|Angie, Kat in middle, Alaine|
|Angie, Kat middle, Alaine|
I’m beginning this Fairhope Trip at the end of our 10-day trip–the night before we left to go home: me to my cove, A&A to Louisiana.
When Angie, Alaine, and I headed out for a “girl’s night out” in Fairhope, Alabama—which is a beautiful, clean, and friendly city. Where we went and where we ended up wasn’t exactly as we first thought, because we just went on with the wind, and sometimes the best or at least more interesting stories come from that.
There’s something to be said from sitting outside of a bar when you are not inebriated but have all your clear-headed faculties. My few drinks I consumed at an earlier establishment were long gone by time we ended up at a Fairhope Karaoke Bar, and how we arrived there was by chance meeting of two women around our age (actually, I may have been the oldest) who lived in Fairhope and were at the 2nd place we went to. But before I go into all that beginning of the night story in another post, I wanted to start near the end of the night while I had escaped the noise and smoke and sat outside the bar. The things you see and hear and have spoken to you are, well – I’ll just put them here:
Guy: “Hey, there’s the bloody man! Oh oh, he’s getting into that car.”
I see a shadowy figure getting into a car.
Other Guy: “Shouldna outta done that.”
Guy Three: “Umm mmm – shouldn’tda oughta.”
First Guy. “Oh well. Guess that’s that.” And they head back into the bar.
Me thinking: “That’s what? What’s going to happen to the bloody man and how’d he get bloody. ungh.”
Few minutes later:
Different guys walk out of bar. One is very upset.
Upset Guy: “OH! Oh! Oh! OH! where is he? where is he?” Turns a panicked face this way and that.
Other Guy: “Now now. Don’t get all upset.”
Upset guy runs up to me where I’m perched by the door. “You seen a bloody guy?”
Me: “Um, well, I saw a shadowy figure over there,” I point. “I think he got into someone’s car. Some guys said he did anyway and I couldn’t really tell too much.”
Upset guy: “He got into a car?”
Me shrugging, “Um, Yeah.”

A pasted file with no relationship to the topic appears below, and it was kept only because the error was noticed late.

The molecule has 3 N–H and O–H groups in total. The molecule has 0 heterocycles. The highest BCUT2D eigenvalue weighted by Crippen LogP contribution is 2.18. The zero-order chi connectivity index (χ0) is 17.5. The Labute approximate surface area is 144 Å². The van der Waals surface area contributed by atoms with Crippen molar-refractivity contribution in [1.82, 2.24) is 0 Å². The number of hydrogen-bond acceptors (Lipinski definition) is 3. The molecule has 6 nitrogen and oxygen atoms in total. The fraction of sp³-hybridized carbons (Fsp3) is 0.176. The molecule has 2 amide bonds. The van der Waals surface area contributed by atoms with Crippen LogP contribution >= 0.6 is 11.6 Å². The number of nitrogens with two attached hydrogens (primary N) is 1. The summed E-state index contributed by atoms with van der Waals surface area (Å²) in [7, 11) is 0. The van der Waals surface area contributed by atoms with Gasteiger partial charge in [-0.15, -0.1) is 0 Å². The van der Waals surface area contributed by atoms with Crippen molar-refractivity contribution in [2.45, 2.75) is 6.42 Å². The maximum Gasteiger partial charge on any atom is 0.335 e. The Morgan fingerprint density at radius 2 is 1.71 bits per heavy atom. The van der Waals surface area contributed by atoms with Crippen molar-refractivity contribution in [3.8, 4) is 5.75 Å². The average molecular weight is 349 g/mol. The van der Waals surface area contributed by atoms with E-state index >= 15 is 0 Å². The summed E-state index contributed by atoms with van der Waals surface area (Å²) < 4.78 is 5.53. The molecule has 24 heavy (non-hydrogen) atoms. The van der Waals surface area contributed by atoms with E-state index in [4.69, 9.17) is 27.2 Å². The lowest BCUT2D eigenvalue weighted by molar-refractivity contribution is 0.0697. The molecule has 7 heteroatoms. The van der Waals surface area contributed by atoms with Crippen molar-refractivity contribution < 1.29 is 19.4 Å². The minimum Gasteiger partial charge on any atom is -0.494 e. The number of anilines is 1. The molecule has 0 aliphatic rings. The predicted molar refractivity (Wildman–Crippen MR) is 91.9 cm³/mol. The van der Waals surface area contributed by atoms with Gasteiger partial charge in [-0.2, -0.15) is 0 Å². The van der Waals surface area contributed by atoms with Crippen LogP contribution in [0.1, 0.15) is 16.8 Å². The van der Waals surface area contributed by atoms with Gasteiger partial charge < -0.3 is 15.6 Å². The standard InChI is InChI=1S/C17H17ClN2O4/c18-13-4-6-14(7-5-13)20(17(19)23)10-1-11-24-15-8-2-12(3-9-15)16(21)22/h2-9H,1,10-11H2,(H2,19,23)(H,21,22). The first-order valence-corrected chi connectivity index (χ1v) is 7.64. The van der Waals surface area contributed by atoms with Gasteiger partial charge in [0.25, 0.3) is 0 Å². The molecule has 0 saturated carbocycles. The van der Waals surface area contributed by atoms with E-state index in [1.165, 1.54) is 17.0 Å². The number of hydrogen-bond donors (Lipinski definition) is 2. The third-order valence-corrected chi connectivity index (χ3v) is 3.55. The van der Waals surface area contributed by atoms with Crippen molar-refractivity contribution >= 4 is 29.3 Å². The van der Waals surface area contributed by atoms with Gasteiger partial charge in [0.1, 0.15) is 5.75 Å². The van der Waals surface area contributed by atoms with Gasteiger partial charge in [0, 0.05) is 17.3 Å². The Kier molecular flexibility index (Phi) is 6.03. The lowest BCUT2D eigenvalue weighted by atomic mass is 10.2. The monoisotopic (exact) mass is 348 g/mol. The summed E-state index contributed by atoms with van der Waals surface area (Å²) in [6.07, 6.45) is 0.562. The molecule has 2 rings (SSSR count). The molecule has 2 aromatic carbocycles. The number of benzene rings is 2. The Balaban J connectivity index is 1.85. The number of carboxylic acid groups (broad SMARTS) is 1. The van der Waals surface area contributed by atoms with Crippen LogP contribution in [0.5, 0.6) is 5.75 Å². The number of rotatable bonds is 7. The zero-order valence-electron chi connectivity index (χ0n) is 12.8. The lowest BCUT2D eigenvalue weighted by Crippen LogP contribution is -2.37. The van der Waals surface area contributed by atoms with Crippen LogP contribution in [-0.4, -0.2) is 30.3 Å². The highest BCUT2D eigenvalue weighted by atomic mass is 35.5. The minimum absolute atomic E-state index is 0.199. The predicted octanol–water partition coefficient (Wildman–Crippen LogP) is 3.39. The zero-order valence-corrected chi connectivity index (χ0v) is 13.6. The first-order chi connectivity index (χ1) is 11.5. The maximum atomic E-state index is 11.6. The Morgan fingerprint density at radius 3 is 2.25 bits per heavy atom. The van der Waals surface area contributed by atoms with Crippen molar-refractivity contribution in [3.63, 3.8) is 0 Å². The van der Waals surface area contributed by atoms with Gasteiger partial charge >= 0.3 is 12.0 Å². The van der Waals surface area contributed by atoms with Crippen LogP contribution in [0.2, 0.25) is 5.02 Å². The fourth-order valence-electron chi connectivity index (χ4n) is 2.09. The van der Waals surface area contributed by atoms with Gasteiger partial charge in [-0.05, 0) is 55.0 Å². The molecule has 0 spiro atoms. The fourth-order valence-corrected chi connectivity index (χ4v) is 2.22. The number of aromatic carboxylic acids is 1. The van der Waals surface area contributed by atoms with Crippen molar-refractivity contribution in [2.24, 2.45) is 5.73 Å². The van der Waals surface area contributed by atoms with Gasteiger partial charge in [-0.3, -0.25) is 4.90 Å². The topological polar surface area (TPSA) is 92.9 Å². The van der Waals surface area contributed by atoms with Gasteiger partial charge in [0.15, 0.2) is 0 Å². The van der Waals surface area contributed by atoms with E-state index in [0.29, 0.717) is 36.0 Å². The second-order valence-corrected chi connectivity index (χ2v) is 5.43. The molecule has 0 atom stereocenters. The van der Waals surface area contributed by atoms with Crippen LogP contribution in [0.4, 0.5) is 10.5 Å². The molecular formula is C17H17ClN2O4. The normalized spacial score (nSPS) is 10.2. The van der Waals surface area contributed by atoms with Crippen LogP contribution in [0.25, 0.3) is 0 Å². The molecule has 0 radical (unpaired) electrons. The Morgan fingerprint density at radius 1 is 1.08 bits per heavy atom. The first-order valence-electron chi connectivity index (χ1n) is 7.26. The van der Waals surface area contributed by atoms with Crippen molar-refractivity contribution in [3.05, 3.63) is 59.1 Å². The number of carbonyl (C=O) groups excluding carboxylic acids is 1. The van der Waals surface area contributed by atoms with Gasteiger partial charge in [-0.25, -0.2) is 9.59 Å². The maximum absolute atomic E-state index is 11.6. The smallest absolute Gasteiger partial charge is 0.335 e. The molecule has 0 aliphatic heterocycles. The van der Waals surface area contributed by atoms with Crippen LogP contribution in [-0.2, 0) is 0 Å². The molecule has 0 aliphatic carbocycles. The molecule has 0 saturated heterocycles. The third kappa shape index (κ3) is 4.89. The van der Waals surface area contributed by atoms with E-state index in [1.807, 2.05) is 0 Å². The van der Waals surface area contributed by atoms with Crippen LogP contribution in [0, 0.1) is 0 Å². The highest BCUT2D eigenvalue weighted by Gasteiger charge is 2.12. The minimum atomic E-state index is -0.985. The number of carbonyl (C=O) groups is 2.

Upset guy looks at other guy and shrugs. “Oh well. That’s that.”
Other guy. “Yup.” And they go back into the bar.
Me thinking, “What? what’s what? what’s up with the bloody guy and why are they calling him Bloody Guy even though at least one of them seems to know who he is? ungh.”
Bit later, guy strolls up to me from where he’s come from somewhere. “Hey you! Hey! I saw you and your friends on the dance floor! You all dancing like Bee-Awnce-Say! Whooo.” (Um, I will later tell about us girls, including this grammaw of Lil Boop, who did quite a bit of booty-shakin’ and other such shenanigans to “Brick House” – aw lawd.)
Me: “huhn. Well. You know. Fun and all that.”
Him: “Come on. Come dance with me.”
Him: “aw come on … come dance.”
Me: “Nuh huh. Don’t feel like it. I have a long drive back to NC tomorrow.”
“Hey! Say – -you a cowgirl?”
“A what? Cowgirl?”
“A cowgirl.” He points to my belt buckle, which looks like a bottle opener (see above).
I laugh, then, “Nope. not a cowgirl.”
“Gimme a hug!”
“Look – Do you know I’m a 54 year old Grandmother?”
Looks me up and down. “Huh – you wearin’ it weeee-eell. Huh. Just how old you think I am?”
Me: “Dunno.” Shrug.
Takes out his driver’s license and points to it.
Me: “I just told you I’m a grandmother- you think I can see that itty bitty writing. Huhn.” I look out over the parking lot, wondering about Bloody Man.
Him: “Come dance with me.”
“I told you no. Leave me be.”
“Gimme a hug then. Come on.” He reaches and hugs.
I pat his back motherly, as if I’m burping him. “There there now.”
He grins at me, goes inside, sticks his head back out the door and says, “I ain’t drinking you know. I don’t drink.” As if that explains everything.
Later a couple comes out and argues. She wants to stay. He wants to go home. He looks tired, fed up, as if he’d love to leave her there, as if this is a long-standing argument. He has gray threaded through his beard, she looks younger. Reaping what he sowed. Poor bastard. She wins. They go back inside.
Another guy comes out. “Wonder where the bloody guy went off to?”
“Bloody guy.” Shakes his head.
I shake my head, shrug as if to say, “whaddya gonna to do?”
The moon is almost full and it shines down through the trees. The music inside becomes louder, the smoke heavier as it pours out the door each time it’s opened. I long for my quiet cove. One of the women we met earlier comes out and is leaving. I say “I long for my quiet cove.” She says, “Someone in there said you are a novelist – a writer – writers need experiences, don’t they? Don’t they need to see and do different things so they can write about them?” I smile, say, “True.” But still. I long for the quiet. Or even to walk the pretty little downtown street of Fairhope. I take in some air and let it out slow. A young man walks out the door, smiles at me and says, “You okay?” I say, “Yeah. Just having a bit of quiet. Got a long ride tomorrow.” He nods, “Yeah. Need that quiet sometimes.” I smile, say, “Yup. For True. Nice City you have here.” He smiles again, nods at me, look out into the night, then goes back inside.
And I still wonder about Bloody Man.
The article I said I’d put here on “Writing a Life” by Darrelyn Saloom on Jane Friedman’s Writer’s Digest “There are no Rules” blog. R&T has a great mention and I’m called a “betty book look-a-like” *haw*